California's western Sierra Nevada had more frequent fires between 800 and 1300 than at any time in the past 3,000 years, according to a new study based upon tree-ring research.
The report, Multi-Millennial Fire History of the Giant Forest, Sequoia National Park, California, USA, was published in the electronic journal Fire Ecology in February.
A 3,000-year record from 52 sequoia trees show that California's western Sierra Nevada was droughty and often fiery from 800 to 1300, according to the study led Thomas Swetnam, Director of the University of Arizona Laboratory of Tree Ring Research.
Anthony Caprio, Fire Ecologist for Sequoia & Kings Canyon National Parks, is a co-author.
"Because of their long lives giant sequoias have an exceptionally long chronology of past fires recorded in their rings. The study is important because it looks at how fire regimes responded to past climate changes over the last 3,000 years," Caprio said.
Scientists reconstructed the history of fire by dating the years in which fire scars were found in ancient giant sequoia trees, Sequoiadendron giganteum, in the Giant Forest of Sequoia National Park.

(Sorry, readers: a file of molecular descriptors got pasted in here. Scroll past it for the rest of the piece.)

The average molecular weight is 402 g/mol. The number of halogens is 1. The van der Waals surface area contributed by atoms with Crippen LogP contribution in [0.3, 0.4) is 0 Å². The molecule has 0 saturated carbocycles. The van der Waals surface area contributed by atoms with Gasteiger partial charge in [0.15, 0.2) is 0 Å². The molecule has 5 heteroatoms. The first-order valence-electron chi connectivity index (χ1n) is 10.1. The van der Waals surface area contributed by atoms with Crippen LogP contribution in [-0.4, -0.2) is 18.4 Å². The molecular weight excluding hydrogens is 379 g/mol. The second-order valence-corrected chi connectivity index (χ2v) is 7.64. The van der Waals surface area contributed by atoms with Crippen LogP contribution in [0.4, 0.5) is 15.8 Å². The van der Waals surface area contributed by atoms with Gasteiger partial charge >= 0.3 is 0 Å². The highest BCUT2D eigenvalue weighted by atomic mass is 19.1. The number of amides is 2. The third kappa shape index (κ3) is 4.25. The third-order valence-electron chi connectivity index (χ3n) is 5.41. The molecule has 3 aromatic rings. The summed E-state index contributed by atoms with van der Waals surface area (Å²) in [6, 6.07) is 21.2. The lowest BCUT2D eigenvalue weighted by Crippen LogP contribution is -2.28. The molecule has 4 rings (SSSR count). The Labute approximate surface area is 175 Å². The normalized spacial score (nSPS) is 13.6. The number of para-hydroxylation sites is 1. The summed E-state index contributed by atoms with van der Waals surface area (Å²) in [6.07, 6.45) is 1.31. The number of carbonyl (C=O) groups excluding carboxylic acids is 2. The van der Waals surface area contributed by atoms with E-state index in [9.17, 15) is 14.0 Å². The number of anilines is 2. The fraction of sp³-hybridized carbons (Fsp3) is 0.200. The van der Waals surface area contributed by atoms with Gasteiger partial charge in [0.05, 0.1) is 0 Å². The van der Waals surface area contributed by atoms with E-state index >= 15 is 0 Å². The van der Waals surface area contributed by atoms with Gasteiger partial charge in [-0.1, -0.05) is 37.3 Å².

Scientists can crossdate multiple samples (no live trees were sampled) by matching characteristic patterns of signature rings, usually years in which the trees grew little. For example, 1580 was an exceptionally dry year that is reflected as a very small ring in most giant sequoias. Once dated the actual calendar years in which fire scars were formed can be determined and a history of fire reconstructed.
The scientists found the years from 800 to 1300, known as the Medieval Warm Period, had the most frequent fires in the 3,000 years studied.
"While its intuitive that climate patterns influence fire regimes, this study's data provides some of the first looks at how past fire regimes responded in a sequoia grove. Periods of droughts saw more frequent, though smaller fires, as a rule. Wetter periods saw less frequent fire. However, this also gave fuels a chance to accumulate and this led to larger fires."
Knowing how giant sequoia trees responded to a 500-year warm spell in the past is important because global climate change could subject the trees to such a warm, dry environment again.
During the Medieval Warm Period extensive fires burned through parts of the Giant Forest at intervals of about 3 to 10 years. Any individual tree was probably in a fire about every 10 to 15 years.
The team also compared a charcoal record from sediment deposits in boggy meadows within the groves to the tree-ring fire history. The chronology of charcoal closely matches the tree-ring chronology of fire scars.
Such charcoal-based fire histories can extend much further into the past than most tree-ring-based fire histories. The charcoal history of fire in the giant sequoia groves extends back more than 8,000 years.
Click here to read the study.